Targeted Inquiry as the Key

To investigate the main problem of “difficulties in ensuring data quality,” the team poses specific questions for each of the previously defined categories, utilizing the simple methodology of “targeted inquiry“. The Cause and Effect Canvas focuses on the “why” behind processes, whereas the Team Retrospective was still concerned with the “how“.

Each “why” leads to a new question, each step reveals a deeper layer of causes, by associating the main problem with the category to be explored. Questions arise such as:

  • “Why do our current processes not lead to the desired data quality?”
  • “Where in our processes do data errors occur, and why?”
  • “Why are our technologies unable to prevent or correct data errors?”
  • “Are there environmental conditions that favor systematic errors in data collection or processing?”
  • “Why might existing policies be insufficient to ensure high data quality?”

Especially in this phase, the workshop leader is called upon and should support the team in estimating and maintaining the right level of granularity: Neither should the participants become too detailed in their search for causes nor too superficial. Here, it is about combining the right gut feeling with a clear timeframe.

From Problem to Fault Tree

As the participants work “backwards” along the causal chain, starting with the most immediate (direct) causes and progressing to more distant, indirect causes, a structure of connections emerges that resembles a “tree.” Here, the main problem is the undesirable effect, and the found and diverging causal chains represent its causes. The Cause and Effect Canvas thus also resembles a so-called “fault tree”, which examines the negative drivers of a causal chain.

Naturally, a positive and desired effect can also be examined as a goal on the Canvas. The resulting tree can also be understood and used in analogy to the well-known “driver trees” (DuPont Analysis).

Discovering that elements initially thought to be unrelated can suddenly be brought into a logical connection deepens the understanding of the nature of the problems, resulting in a proper mapping of the problem area.
The iterative approach not only brings direct causes to light but also illuminates those further back in the chain. In the next article of this series, we will see how a re-application of the familiar 3-Boxes Canvas and a renewed focus on the “how” can create surprising and synergistic pathways to solutions by addressing the right “drivers” from the now-exposed causal chains.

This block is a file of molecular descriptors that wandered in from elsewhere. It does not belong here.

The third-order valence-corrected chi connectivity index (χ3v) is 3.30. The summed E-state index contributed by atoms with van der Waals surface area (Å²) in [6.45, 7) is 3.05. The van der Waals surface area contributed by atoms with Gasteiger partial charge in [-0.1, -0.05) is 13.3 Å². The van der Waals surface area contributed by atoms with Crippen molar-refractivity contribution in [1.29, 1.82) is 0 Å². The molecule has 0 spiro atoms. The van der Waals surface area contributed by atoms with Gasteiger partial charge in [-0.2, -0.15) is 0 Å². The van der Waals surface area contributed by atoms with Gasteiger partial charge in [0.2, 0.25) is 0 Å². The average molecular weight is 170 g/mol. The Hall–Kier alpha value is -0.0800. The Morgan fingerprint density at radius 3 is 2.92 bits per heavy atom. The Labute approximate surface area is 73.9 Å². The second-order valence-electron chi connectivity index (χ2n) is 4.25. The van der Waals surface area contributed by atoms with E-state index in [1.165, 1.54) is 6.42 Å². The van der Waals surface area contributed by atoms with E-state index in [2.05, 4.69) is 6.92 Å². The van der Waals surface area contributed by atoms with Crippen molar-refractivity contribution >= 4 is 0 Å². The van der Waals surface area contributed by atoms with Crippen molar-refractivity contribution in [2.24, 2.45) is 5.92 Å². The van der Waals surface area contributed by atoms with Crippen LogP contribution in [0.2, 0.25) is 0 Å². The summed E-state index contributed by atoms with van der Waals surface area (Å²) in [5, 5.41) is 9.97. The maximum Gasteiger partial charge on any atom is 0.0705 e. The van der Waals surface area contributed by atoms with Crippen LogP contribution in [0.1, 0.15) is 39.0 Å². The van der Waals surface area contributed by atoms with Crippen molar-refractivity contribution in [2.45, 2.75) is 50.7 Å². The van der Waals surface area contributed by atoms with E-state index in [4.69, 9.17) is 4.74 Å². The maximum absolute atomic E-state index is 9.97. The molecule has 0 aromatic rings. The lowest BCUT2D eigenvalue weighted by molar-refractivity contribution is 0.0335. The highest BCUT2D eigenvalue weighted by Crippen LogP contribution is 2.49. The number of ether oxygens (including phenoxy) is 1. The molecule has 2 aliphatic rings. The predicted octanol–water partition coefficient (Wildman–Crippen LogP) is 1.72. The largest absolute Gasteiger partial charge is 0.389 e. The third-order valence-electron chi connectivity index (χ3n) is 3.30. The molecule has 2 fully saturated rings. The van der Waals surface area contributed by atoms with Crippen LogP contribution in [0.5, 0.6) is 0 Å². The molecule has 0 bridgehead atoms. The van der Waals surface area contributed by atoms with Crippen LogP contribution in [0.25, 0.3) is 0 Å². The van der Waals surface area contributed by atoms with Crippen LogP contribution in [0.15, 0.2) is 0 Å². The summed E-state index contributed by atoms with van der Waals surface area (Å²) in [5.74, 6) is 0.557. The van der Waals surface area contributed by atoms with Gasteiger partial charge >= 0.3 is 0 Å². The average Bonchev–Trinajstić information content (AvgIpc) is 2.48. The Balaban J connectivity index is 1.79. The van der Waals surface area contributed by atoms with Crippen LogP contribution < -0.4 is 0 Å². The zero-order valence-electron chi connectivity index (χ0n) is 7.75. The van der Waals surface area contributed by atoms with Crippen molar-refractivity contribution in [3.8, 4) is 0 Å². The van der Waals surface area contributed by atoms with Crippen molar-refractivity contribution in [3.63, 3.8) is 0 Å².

The overview of cause-and-effect relationships that emerges in this first phase of visualization is rich in overlaps and potential categories. The team realizes that linear cause-and-effect relationships are rare in reality and that the true challenges lie in a web of causes. This insight leads to a deeper understanding of how the various factors are interconnected.

Clarify Your Data Strategy with Datentreiber

This systematic analysis and mapping of problem areas show how essential a deep understanding of the underlying connections is. But how can your company transform this process of discovery into practical strategies? DataDriver is ready to accompany you on this path of transformation.

We at Datentreiber also assist your company in becoming data-driven and thus future-proof. We support you in all processes, end-to-end:

From training your employees and executives to foster understanding and competencies in dealing with Data & AI. Through the development of a customized and fully integrated Data, AI, and Corporate Strategy using the proven Datentreiber Method. To the complete accompaniment in the sustainable transformation of your company and its employees, and the resulting innovation steps by our experienced experts trained in the Datentreiber Method.

Schedule your appointment today for a non-binding initial consultation with Georg Arens.